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Understanding the Culture While Studying Abroad in Florence

June 13, 2024
by Ava Shelton
A market vendor standing behind a stall and table full of goods for sale

How to Live like the Locals While Studying Abroad in Florence, Italy 

Leaving home to study abroad in a new country alone can be a lot to take on. However, if you explore your city and talk to the locals, you will quickly adapt and become more comfortable.  

How to Get Comfortable in Your Host Country 

Much like your first year of high school or college, the sooner you get to learn about your environment, the quicker you will feel at home. Although everyone’s experience is different, I would like to share how I made the most out of my time and stepped out of my comfort zone in Florence, Italy.  

A view of the city of Florence from an elevated height at sunset

View of the Duomo.  


Not only does it make a difference to the shop owners and employees when you shop locally, but you are also supporting their economy. When I shopped locally, I was happier with my purchase, and I found that the things I bought had more meaning than buying a top from a chain store.  

The Santo Spirito Market is one of the most well-known markets in Florence and is only open the second Sunday of every month. My friends and I luckily got to go on the second Sunday in January. The market is known for vintage clothing, houseware, and jewelry and is popular amongst the Florentines. At the market, I bought a vintage Italian leather jacket and a handmade Italian Euro-age Italian leather jacket and an Italian Euro made into a charm that I can put on my necklace. We figured, what better to do on a Sunday than shop at a local market?  

A market vendor standing behind a stall and table full of goods for sale

One of the vendors at the Santo Spirito Vintage Market, which occurs the second Sunday of the month. 

Another way to feel welcomed into your host city is being a loyal customer at food shops. In my first week in Florence, I tried out a sandwich shop that was recommended by a friend back home called Pino’s Sandwiches. They have a variety of sandwiches to choose from as well as refrigerated items made in the shop. The best part is that they give you a punch card where you can eventually earn a free sandwich. During my second week abroad, I went back to Pino’s and after only going once before, Pino remembered my order. The impression you make on locals is what makes you feel like a local. It is so important to them to get service from you and know that you want to support them. 

Two people standing behind a counter preparing sandwiches

Pino and Nirvana making their famous sandwiches at Pino’s Sandwiches.  


While traveling abroad will have you spending money on all the unique experiences, there are plenty of great things for students to do for free. One of the most popular things to do in Florence is watch the sunset at Piazzale Michelangelo. The walk is slightly uphill, but well worth the view and the occasional musician who plays at the top. This is one of the experiences that is breathtaking but can be done at no cost. My point in this is to not stress about spending money on everything you do. The more you try, the more your horizon expands.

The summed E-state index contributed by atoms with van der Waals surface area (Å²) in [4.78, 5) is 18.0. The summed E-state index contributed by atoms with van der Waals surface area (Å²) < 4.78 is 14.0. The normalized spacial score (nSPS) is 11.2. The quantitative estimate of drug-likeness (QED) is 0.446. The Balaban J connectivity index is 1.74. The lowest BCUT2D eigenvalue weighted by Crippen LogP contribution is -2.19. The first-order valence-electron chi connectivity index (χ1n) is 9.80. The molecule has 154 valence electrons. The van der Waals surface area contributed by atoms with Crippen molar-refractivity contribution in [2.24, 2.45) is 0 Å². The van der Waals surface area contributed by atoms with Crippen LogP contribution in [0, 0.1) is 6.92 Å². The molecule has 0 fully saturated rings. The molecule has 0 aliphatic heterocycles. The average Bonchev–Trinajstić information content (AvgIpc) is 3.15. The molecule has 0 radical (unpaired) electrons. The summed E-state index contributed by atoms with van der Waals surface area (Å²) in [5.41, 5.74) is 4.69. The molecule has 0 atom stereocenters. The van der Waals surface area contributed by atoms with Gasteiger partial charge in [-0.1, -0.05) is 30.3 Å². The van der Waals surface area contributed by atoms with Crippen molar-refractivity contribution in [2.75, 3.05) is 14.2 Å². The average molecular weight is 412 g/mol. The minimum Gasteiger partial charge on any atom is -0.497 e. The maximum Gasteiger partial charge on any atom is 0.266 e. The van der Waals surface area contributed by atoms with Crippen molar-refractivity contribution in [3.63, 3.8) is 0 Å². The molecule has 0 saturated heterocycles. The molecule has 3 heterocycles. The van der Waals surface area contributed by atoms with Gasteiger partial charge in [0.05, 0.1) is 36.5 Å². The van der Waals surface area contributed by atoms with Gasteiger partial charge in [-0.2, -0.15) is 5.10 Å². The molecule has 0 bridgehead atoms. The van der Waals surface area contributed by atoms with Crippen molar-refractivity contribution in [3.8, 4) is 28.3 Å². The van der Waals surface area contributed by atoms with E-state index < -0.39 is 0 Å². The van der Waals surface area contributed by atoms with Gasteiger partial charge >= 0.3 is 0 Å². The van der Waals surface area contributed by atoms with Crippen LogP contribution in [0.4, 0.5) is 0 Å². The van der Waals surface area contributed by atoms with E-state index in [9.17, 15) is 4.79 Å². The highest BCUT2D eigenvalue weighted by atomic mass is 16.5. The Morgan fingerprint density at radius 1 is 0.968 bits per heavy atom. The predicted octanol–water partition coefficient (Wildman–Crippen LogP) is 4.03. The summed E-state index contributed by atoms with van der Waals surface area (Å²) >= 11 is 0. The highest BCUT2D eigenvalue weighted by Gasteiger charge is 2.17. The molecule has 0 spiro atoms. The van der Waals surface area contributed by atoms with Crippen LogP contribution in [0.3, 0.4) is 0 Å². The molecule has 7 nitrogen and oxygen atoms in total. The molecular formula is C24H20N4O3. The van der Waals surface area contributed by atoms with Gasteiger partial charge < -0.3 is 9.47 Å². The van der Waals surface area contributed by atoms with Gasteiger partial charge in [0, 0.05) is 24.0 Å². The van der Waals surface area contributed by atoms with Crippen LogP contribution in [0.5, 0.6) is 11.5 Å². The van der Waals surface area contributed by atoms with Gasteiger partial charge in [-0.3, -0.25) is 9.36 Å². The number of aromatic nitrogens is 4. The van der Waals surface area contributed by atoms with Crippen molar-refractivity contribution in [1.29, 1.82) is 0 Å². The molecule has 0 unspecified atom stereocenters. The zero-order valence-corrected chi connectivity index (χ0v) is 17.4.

A tip that even Florentines could use would be that museums in some European countries are free on the first Sunday of every month. Although not all Florentines take advantage of this, it is something that will help you learn more about the local culture and its history. And best of all, it’s free! 

A small indoor shop full of coffee machines with a window open to customers

A photo from my favorite to-go coffee shop in Santo Croce where you pick up your coffee from the window.  


After going to restaurants to enjoy a pizza or a bowl of pasta, I realized that a meal is not just something you eat—you enjoy it and you cut out time in the day specifically for a meal. Something unique about Italian food culture is the structure and timing of every meal. They have a name for every meal and a specific shop you go to buy the best version of it.  

For example, from 8–10am you get breakfast and the best place to get it is at a pasticceria. After taking my class in Food and Culture, I learned that it is most common to sit down for a meal and finish it in the restaurant. Italians take their time and often do not multitask because they designate time to specific events throughout the day, food being one of the most important parts of their day which should not be interrupted.  

Although it was delicious and I wanted to experience picking my coffee up from the window, I stood out like a sore thumb when I took my coffee to-go. In Italy, coffee is also thought of as a time when you sit down to enjoy with friends. When Italians eat at home, they wait to eat with their entire family and do not start until everyone has their plate. It takes patience to eat like and learn to be a local but it is most certainly worth it.  

A person's hand resting on a small leather-cutting machine on a worktop table

Getting a leather souvenir personalized from one of the local leather shops. 

Ava Shelton is the Content Creator - Blogger in Florence, Italy, and is currently studying at University of Utah.
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